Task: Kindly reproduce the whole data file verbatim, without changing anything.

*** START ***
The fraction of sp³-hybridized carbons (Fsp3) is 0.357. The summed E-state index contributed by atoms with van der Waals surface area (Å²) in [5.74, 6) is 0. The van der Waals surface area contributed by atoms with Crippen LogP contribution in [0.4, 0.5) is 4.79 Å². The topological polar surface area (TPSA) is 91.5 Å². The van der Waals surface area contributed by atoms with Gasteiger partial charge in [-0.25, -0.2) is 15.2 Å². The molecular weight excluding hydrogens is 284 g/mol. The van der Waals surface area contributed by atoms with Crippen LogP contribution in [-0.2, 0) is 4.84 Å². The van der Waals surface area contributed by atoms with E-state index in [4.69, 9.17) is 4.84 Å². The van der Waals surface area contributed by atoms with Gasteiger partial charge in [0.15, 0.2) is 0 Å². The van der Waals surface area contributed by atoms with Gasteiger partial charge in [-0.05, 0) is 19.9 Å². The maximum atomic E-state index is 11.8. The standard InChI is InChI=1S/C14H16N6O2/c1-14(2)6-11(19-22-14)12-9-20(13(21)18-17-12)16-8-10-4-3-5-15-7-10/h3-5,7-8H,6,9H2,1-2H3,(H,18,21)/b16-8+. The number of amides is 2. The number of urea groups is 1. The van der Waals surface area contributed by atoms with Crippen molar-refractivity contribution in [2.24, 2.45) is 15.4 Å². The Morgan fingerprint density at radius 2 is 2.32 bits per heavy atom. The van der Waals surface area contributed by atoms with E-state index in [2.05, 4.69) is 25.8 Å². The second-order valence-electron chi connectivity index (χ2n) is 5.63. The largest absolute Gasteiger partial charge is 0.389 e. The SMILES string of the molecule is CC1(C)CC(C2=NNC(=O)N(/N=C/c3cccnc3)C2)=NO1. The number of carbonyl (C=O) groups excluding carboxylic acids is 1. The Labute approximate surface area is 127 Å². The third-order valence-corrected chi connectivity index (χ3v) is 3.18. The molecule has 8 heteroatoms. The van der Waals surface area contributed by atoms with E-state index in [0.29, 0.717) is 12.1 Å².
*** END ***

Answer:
The fraction of sp³-hybridized carbons (Fsp3) is 0.357. The summed E-state index contributed by atoms with van der Waals surface area (Å²) in [5.74, 6) is 0. The van der Waals surface area contributed by atoms with Crippen LogP contribution in [0.4, 0.5) is 4.79 Å². The topological polar surface area (TPSA) is 91.5 Å². The van der Waals surface area contributed by atoms with Gasteiger partial charge in [-0.25, -0.2) is 15.2 Å². The molecular weight excluding hydrogens is 284 g/mol. The van der Waals surface area contributed by atoms with Crippen LogP contribution in [-0.2, 0) is 4.84 Å². The van der Waals surface area contributed by atoms with E-state index in [4.69, 9.17) is 4.84 Å². The van der Waals surface area contributed by atoms with Gasteiger partial charge in [0.15, 0.2) is 0 Å². The van der Waals surface area contributed by atoms with Gasteiger partial charge in [-0.05, 0) is 19.9 Å². The maximum atomic E-state index is 11.8. The standard InChI is InChI=1S/C14H16N6O2/c1-14(2)6-11(19-22-14)12-9-20(13(21)18-17-12)16-8-10-4-3-5-15-7-10/h3-5,7-8H,6,9H2,1-2H3,(H,18,21)/b16-8+. The number of amides is 2. The number of urea groups is 1. The van der Waals surface area contributed by atoms with Crippen molar-refractivity contribution in [2.24, 2.45) is 15.4 Å². The Morgan fingerprint density at radius 2 is 2.32 bits per heavy atom. The van der Waals surface area contributed by atoms with E-state index in [2.05, 4.69) is 25.8 Å². The second-order valence-electron chi connectivity index (χ2n) is 5.63. The largest absolute Gasteiger partial charge is 0.389 e. The SMILES string of the molecule is CC1(C)CC(C2=NNC(=O)N(/N=C/c3cccnc3)C2)=NO1. The number of carbonyl (C=O) groups excluding carboxylic acids is 1. The Labute approximate surface area is 127 Å². The third-order valence-corrected chi connectivity index (χ3v) is 3.18. The molecule has 8 heteroatoms. The van der Waals surface area contributed by atoms with E-state index in [0.29, 0.717) is 12.1 Å².